Julian Moxon/PARIS

Arianespace is close to deciding whether to extend its launcher base at Kourou, French Guyana, for use as a second pad for the Russian Soyuz launcher.

Arianespace chairman Jean-Marie Luton says that a political decision is likely "later this month".The Russian launcher forms the basis of the Starsem alliance, in which Aerospatiale, Arianespace and Soyuz-builder Samara are partners. Starsem signed its first two contracts in 1998, for six Globalstar launches and one for ESA.

The initial flights are destined to take off from the Baikonur launch site in Kazakhstan, but Luton says he wants to increase Starsem's operational flexibility by offering the more efficient Kourou site as well. He says the costs of adding a Soyuz launch facility to Kourou would be "between $100 million and $300 million", adding that a positive decision to use French Guiana would see the first Soyuz launch from the base in 2001/2.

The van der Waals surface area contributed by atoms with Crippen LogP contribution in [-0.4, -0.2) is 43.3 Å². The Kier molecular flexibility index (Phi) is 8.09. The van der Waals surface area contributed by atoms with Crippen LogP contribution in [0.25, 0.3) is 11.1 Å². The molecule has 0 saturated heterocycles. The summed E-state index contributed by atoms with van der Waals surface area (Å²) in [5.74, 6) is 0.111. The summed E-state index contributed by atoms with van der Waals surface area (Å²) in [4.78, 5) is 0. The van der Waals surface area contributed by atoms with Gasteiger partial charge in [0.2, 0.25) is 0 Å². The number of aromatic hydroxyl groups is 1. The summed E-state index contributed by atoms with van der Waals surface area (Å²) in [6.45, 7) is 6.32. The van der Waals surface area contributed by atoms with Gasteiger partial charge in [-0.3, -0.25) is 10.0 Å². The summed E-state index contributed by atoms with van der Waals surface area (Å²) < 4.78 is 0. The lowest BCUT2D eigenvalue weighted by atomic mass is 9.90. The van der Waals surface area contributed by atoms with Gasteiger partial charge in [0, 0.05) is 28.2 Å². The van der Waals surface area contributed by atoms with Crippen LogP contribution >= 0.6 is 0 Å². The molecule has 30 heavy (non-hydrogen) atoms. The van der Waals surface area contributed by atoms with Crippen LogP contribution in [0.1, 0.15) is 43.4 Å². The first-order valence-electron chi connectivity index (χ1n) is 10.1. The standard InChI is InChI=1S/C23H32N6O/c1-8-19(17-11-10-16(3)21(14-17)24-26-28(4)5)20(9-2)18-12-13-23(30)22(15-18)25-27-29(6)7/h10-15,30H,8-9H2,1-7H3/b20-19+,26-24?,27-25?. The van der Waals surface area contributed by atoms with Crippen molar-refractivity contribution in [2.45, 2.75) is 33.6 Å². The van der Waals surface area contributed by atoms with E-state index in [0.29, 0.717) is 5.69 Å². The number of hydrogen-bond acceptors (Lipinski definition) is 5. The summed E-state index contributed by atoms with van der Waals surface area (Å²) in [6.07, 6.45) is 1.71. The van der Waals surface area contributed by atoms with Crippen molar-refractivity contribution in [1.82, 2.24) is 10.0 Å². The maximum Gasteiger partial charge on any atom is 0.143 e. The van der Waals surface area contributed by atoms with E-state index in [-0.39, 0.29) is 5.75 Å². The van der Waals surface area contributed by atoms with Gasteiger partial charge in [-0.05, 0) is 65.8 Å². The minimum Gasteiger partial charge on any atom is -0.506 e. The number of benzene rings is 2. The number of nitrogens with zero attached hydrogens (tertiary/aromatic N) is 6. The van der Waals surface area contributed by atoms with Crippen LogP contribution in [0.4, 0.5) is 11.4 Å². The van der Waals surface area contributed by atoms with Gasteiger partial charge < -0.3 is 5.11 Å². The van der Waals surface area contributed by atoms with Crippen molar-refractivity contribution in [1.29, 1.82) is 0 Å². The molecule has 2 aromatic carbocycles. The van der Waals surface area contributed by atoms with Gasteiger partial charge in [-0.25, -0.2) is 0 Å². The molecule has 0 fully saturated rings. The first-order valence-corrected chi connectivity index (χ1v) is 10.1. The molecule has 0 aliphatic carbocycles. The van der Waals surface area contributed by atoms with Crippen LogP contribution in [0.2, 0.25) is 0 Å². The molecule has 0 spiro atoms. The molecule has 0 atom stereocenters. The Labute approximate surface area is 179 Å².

Arianespace says that it won 13 of the 21 total geostationary launch contracts placed in 1998, and notched up its first order for a constellation at the end of the year - with Globalstar, for a single four-satellite launch in September, aboard an Ariane 4.

Last year saw an Ariane 4 orbit a record payload of 4.94t, and achieve the 100th flight to geostationary transfer orbit. A record unbroken string of 42 successful commercial launches has been flown, including the last seven in less than four months - another first, says Luton.

Three Ariane 5 launches are planned this year following the qualification of the new launcher in October, along with 10-11 Ariane 4s. The first Ariane 5 flight of the year is planned for the spring with Eutelsat W4 and Indonesia's Telekom 1 aboard.

Arianespace holds outstanding orders for 40 satellites worth around $3.9 billion. A total of 13 Ariane 5s is now in production, for use during 1999-2001. The Ariane 5 launch rate will build to six ayear by 2000, increasing to eight beginning in 2002, if there is market demand. A total of 32 Ariane 4s is being produced, the last of which will be launched in 2003.

While final figures are not ready, Arianespace says that sales for 1998 will be "near Fr7 billion [$1.2 billion]", with net income of around Fr70 million.

Source: Flight International